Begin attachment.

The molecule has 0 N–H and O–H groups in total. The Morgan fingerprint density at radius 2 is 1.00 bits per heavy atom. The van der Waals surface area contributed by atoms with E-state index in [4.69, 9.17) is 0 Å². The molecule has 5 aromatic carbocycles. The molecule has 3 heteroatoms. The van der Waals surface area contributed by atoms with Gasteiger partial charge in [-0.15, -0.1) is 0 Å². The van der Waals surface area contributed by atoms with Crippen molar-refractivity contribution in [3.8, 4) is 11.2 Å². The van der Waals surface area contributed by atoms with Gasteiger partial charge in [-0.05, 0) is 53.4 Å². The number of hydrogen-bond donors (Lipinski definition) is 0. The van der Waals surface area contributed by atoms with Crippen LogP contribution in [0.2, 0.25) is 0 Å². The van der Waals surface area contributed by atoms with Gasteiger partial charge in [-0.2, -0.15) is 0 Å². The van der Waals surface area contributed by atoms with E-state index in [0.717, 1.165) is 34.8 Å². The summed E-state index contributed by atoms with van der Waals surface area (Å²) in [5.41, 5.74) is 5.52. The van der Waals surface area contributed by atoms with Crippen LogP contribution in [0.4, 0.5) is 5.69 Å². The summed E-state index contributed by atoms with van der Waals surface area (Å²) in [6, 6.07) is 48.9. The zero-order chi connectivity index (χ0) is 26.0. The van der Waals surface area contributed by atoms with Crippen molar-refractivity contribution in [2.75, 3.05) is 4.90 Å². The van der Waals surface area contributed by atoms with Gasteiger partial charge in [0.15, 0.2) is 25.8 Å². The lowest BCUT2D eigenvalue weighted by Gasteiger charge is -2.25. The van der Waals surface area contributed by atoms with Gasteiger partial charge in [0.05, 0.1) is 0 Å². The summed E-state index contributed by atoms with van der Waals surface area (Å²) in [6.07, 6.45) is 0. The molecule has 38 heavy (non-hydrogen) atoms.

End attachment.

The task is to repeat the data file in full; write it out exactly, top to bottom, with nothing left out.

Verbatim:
The molecule has 0 N–H and O–H groups in total. The Morgan fingerprint density at radius 2 is 1.00 bits per heavy atom. The van der Waals surface area contributed by atoms with E-state index in [4.69, 9.17) is 0 Å². The molecule has 5 aromatic carbocycles. The molecule has 3 heteroatoms. The van der Waals surface area contributed by atoms with Gasteiger partial charge in [-0.15, -0.1) is 0 Å². The van der Waals surface area contributed by atoms with Crippen molar-refractivity contribution in [3.8, 4) is 11.2 Å². The van der Waals surface area contributed by atoms with Gasteiger partial charge in [-0.05, 0) is 53.4 Å². The number of hydrogen-bond donors (Lipinski definition) is 0. The van der Waals surface area contributed by atoms with Crippen LogP contribution in [0.2, 0.25) is 0 Å². The van der Waals surface area contributed by atoms with Gasteiger partial charge in [-0.2, -0.15) is 0 Å². The van der Waals surface area contributed by atoms with E-state index in [0.717, 1.165) is 34.8 Å². The summed E-state index contributed by atoms with van der Waals surface area (Å²) in [5.41, 5.74) is 5.52. The van der Waals surface area contributed by atoms with Crippen LogP contribution in [0.4, 0.5) is 5.69 Å². The summed E-state index contributed by atoms with van der Waals surface area (Å²) in [6, 6.07) is 48.9. The zero-order chi connectivity index (χ0) is 26.0. The van der Waals surface area contributed by atoms with Crippen molar-refractivity contribution in [2.75, 3.05) is 4.90 Å². The van der Waals surface area contributed by atoms with Gasteiger partial charge in [0.15, 0.2) is 25.8 Å². The lowest BCUT2D eigenvalue weighted by Gasteiger charge is -2.25. The van der Waals surface area contributed by atoms with Gasteiger partial charge in [0.05, 0.1) is 0 Å². The summed E-state index contributed by atoms with van der Waals surface area (Å²) in [6.07, 6.45) is 0. The molecule has 38 heavy (non-hydrogen) atoms.